pretty_past_tense "Commented"
                    allowed_roles { submitter assignee }
                    privileges { read write }
                    always_enabled_p t
                edit {
                    pretty_name "Edit"
                    pretty_past_tense "Edited"
                    allowed_roles { submitter assignee }
                    privileges { write }
                    always_enabled_p t
                    edit_fields { 
                reassign {
                    pretty_name "Reassign"
                    pretty_past_tense "Reassigned"
                    allowed_role { submitter assignee }
                    privileges { write }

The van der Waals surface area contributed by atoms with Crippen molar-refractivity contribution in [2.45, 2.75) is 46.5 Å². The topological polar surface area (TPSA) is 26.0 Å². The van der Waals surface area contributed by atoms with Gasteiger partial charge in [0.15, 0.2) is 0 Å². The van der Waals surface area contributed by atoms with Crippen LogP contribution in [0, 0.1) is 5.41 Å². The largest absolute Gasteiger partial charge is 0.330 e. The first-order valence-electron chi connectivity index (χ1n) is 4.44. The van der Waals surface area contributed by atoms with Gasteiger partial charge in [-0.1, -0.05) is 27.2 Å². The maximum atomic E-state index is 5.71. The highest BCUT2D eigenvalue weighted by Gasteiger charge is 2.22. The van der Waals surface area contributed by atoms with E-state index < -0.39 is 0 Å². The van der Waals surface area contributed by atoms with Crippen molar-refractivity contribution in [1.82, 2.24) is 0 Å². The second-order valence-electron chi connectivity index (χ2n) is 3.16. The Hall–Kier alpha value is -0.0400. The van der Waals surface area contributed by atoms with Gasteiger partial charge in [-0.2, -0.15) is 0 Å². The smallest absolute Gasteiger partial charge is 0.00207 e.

enabled_states { resolved }
                    assigned_states { open }
                    edit_fields { role_assignee }
                resolve {
                    pretty_name "Resolve"
                    pretty_past_tense "Resolved"
                    assigned_role "assignee"
                    enabled_states { resolved }
                    assigned_states { open }
                    new_state "resolved"
                    privileges { write }
                    edit_fields { resolution fixed_in_version }
                    callbacks { bug-tracker.CaptureResolutionCode }
                close {
                    pretty_name "Close"
                    pretty_past_tense "Closed"
                    assigned_role "submitter"
                    assigned_states { resolved }
                    new_state "closed"
                    privileges { write }
                reopen {
                    pretty_name "Reopen"
                    pretty_past_tense "Reopened"
                    allowed_roles { submitter }